Thursday, August 26, 2010

Huge Structure Discovered Near The Bent Pyramid

Still more news out of Egypt.  With those ever-shifting sands, archaeologists will still be discovering ruins 1,000 years from now!

At Heritage Key
'Huge' structure discovered near Snefru's Bent Pyramid in Egypt may be an ancient harbour
Submitted by owenjarus on Wed, 08/25/2010 - 18:27

The passageway of the newly discovered causeway.
It can easily fit two fully grown men. Its walls are three meters high and
built with mud brick. They end with a vault at the top. The walls
have bits of undecorated white and yellow plaster on them. Archaeologists
can tell that these walls have gone through four phases of plastering.
They believe that this causeway was maintained for at least 40 years.
Copyright: Cairo Department of the German Archaeological Institute.
Archaeologists have discovered a large structure – to the northeast of the 4,600 year old Bent Pyramid – which may be the remains of an ancient harbour. It connects to one of the pyramid’s temples by way of a 140 meter long causeway.

. . .

The structure itself is U-shaped, 90 meters by 145 meters. It was built with mud brick and has no wall on its east side. “Maybe this structure can be interpreted as (a) harbour or something like that,” said Dr. Nicole Alexanian of the German Archaeological Institute, Cairo. She said that it may have been beside water, “it’s possible that ships could enter by a canal in this area.”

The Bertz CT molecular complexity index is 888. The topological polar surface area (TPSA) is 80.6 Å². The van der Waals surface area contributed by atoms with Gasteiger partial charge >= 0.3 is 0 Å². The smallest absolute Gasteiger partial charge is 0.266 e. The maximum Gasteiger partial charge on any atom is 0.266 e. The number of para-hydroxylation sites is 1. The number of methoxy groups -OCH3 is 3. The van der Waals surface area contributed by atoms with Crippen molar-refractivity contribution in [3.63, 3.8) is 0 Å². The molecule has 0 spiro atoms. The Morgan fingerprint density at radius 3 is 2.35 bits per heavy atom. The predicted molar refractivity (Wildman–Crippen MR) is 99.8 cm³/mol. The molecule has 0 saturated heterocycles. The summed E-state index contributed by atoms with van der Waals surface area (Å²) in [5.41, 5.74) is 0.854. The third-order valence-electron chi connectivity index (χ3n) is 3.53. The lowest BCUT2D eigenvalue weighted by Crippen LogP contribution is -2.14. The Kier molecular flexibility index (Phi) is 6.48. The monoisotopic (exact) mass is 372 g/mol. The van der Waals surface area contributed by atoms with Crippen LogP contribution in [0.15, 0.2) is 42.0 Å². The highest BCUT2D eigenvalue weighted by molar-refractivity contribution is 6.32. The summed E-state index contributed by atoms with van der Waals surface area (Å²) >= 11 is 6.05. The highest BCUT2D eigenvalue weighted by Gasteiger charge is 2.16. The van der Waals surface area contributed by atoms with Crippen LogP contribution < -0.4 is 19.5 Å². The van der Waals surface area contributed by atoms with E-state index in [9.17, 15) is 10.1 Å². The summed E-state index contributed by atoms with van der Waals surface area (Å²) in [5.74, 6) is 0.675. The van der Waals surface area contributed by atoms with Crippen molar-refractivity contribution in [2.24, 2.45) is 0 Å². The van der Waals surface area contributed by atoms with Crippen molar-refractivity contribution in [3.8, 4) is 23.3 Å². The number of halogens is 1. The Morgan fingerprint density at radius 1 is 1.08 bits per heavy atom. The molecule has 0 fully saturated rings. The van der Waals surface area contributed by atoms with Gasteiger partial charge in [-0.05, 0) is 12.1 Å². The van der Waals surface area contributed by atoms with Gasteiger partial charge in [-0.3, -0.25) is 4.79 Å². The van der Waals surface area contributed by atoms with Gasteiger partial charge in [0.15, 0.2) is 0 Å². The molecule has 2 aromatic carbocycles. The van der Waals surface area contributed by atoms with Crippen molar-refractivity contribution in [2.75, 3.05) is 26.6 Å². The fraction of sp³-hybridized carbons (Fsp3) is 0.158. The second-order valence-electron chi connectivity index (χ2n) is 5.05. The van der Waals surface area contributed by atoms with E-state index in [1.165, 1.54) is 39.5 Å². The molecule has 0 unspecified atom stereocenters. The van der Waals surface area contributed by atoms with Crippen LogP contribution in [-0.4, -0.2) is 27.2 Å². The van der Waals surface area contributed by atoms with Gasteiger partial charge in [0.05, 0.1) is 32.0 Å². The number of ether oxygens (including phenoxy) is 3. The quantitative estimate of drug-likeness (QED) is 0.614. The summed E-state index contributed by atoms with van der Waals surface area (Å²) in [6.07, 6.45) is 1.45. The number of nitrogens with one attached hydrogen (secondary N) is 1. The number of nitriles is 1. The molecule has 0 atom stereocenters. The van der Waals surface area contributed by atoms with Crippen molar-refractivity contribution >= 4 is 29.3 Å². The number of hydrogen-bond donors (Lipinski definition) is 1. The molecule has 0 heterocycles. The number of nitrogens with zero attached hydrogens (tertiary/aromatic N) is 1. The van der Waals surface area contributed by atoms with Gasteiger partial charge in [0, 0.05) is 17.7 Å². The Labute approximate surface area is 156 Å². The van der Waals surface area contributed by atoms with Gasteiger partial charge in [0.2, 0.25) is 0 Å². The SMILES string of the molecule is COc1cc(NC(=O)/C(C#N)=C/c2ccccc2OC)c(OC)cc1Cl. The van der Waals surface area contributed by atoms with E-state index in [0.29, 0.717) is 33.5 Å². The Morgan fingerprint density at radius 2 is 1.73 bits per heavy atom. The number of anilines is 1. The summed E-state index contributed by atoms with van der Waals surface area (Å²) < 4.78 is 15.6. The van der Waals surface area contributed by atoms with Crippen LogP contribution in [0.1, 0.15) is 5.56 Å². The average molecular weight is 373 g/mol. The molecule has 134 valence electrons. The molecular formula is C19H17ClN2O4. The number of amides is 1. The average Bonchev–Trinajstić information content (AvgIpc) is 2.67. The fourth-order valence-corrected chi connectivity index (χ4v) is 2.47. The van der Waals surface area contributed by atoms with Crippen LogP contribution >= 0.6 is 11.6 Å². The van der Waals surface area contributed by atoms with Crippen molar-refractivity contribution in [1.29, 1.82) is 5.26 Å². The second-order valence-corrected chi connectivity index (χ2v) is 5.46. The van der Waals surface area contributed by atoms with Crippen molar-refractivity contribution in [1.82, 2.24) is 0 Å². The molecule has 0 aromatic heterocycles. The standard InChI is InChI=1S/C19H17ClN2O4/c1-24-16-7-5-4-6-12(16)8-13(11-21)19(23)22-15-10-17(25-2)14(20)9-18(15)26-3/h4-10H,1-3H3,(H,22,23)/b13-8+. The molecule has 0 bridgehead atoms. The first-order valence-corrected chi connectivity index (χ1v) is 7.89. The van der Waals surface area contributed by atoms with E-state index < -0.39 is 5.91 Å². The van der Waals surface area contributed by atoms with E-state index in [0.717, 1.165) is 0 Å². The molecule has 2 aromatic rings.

Harbours are known from later Egyptian pyramids and may have served as a receiving point for the body of the pharaoh. It is unlikely, however, that the newly discovered structure was used for the burial of the Bent Pyramid’s creator – the pharaoh Snefru. It is widely believed by Egyptologists that his final resting place was the Red Pyramid, located two kilometres to the north of the Bent Pyramid.

. . .

The causeway runs due east of the temple and has a vaulted roof. This appears to be the earliest known instance in which a roofed causeway was used in an Egyptian pyramid complex.

“The walls - they built them to a really astonishing height, almost three meters,” said Dr. Alexanian. “It was like a tunnel - astonishingly it’s also very steep.”

The interior of the causeway contained a passageway more than 2.5 meters wide. Its walls were lined with undecorated white and yellow plaster which appears to have been maintained for a long time.

“Four phases of the plastering could be distinguished which attest that it was renewed several times,” said the team in a recent report. “From (the) state of weathering of the different plaster layers it can be inferred that the causeway was used for a substantial period of time i.e. at least 40 years.”

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